• Sonus Networks, Inc., Westford, Mass., ( offers carriers a suite of packet telephony products designed to help them to roll out voice services cheaply and quickly. Sonus, together with Lucent Technologies, is providing the switching technology for Frontier Communications' planned all-IP network, a major contract that puts Sonus ahead of its competitors in this crowded market, for the moment at least. Sonus is funded by a number of VC firms, including Bedrock Ventures, Charles River Ventures and North Bridge Venture Partners.
  • RocketTalk, Inc., Fullerton, Calif., ( has founders who think something important has been missing on the Internet – the human voice. They hope that their free software, which allows users to send voice messages as e-mail attachments, will appeal to existing e-mail users, while expanding the market to attract the unwired masses who find e-mail too impersonal or who simply hate to type.
  • Corporation, Washington, D.C., ( runs an e-commerce web site for telecommunications products and services. The site is aimed squarely at an expert audience of telecommunications engineers and professionals, so the emphasis is on ease of use and depth of detail. The system allows users looking for entire network solutions to submit requests for proposals to vendors. Major companies such as Lucent Technologies, Newbridge, and Ascend have embraced’s system.
  • Triton Network Systems, Orlando, Fla., ( has been developing an architecture that it hopes will make millimeter-wave radio a cheaper, more powerful and more reliable alternative to cable television and DSL (digital subscriber line) technologies for high-speed data services. The start-up bills this technology as "Invisible Fiber." The company has raised $40 million from VC firms such as Oak Investment Partners, Worldview Technology Partners, Bessemer Ventures and Adams Capital. Triton provides products for wireless Internet service provider Advanced Radio Telecom Corp., which also is partly funded by Oak and Worldview.
  • XACCT Technologies, Inc., Santa Clara, Calif., ( is betting on a change in the way ISPs do business. The company’s product, XACCTusage, captures and parses data from the Internet Protocol (IP) network to produce detailed usage records. With these records, ISPs can bill for specific services instead of charging a flat rate to all customers while trying to roll out premium services for high-end users. XACCT has several competitors in this promising space, but it seems to be establishing a strong lead over its rivals through an aggressive campaign of strategic partnerships with billing and customer-care software vendors such as Certis, Intasys, Kenan and Cable Data.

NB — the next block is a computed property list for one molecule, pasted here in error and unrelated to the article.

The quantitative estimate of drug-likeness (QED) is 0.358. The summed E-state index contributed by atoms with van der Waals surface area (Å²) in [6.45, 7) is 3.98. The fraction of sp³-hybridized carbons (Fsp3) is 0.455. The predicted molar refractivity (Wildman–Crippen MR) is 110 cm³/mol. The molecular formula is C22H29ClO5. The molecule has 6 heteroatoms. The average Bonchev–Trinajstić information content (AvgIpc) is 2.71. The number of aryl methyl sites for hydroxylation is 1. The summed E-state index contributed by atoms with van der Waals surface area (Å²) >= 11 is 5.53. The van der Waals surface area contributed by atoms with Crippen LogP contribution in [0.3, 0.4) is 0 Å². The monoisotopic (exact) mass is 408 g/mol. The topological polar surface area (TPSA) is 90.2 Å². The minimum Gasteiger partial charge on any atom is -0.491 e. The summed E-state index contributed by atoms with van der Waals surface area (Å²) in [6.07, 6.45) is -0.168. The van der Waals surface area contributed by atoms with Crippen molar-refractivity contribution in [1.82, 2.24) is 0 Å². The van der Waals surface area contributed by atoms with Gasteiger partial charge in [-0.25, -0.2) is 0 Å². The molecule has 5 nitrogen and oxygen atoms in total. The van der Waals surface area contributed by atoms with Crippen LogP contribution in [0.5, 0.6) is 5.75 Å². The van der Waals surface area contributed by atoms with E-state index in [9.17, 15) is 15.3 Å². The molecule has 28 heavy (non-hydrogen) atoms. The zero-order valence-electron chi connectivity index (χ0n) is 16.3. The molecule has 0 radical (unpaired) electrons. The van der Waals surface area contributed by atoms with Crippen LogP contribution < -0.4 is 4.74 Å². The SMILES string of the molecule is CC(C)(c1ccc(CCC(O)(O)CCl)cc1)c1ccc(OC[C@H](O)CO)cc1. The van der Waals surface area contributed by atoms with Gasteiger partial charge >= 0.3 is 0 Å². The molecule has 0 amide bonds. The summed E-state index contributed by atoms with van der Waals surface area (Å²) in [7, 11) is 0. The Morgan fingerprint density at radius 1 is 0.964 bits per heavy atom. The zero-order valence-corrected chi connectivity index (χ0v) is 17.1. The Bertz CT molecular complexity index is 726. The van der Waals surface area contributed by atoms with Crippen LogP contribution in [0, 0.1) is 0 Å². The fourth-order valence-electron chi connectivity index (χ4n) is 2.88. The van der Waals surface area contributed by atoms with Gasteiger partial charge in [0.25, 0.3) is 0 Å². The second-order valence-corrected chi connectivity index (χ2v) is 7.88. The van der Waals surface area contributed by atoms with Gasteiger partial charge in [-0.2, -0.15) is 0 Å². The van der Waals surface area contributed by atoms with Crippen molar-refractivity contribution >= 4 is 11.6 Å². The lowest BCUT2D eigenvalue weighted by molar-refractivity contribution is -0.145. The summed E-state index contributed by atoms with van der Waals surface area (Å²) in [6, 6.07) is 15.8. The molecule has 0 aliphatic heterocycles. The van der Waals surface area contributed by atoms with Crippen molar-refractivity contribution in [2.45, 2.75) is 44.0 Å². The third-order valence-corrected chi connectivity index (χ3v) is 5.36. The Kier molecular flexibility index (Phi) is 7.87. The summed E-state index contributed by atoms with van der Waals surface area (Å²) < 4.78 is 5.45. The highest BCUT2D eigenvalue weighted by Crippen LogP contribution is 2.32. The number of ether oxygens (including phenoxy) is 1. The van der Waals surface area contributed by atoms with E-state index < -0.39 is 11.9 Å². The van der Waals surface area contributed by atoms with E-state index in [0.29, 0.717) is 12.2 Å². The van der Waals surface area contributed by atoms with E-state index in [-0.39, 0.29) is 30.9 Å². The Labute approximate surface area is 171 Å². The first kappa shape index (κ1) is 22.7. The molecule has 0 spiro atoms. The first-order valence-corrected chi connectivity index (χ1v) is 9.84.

Availability and Pricing

For more information or to order 200 Red Hot Communications Start-Ups, call 800-822-6388. The online version of 200 Red Hot Communications Start-Ups is available for $795 per year (single user). The 414-page, softcover book is available for $495. Subscription to both the print and database version is available for $1,159 per year. Site licenses are available.

About TRI

Telecommunications Reports International, Inc., Washington, D.C., is the oldest and most respected provider of telecommunications industry information and services. Since 1934, executives and policy-makers have relied on TRI’s comprehensive coverage and analysis of major industry issues and events in the multi-billion-dollar communications business. TRI is part of the Business and Finance Group at CCH INCORPORATED, a leading provider of tax and business law information and software. CCH has served over four generations of business professionals and their clients, covering a wide range of legal and compliance topics including securities, insurance, banking, telecommunications, trade regulations and government contracting. The TRI web site can be accessed at

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Disclosure: TRI, CCH, Wolters Kluwer and their subsidiaries are neither investors nor partners with the selected companies identified in this announcement. All company and product names are trademarks of their respective organizations.


EDITORS NOTE: For access to the 200 Red Hot Communications Start-Ups database, contact Leslie Bonacum at 847-267-7153 or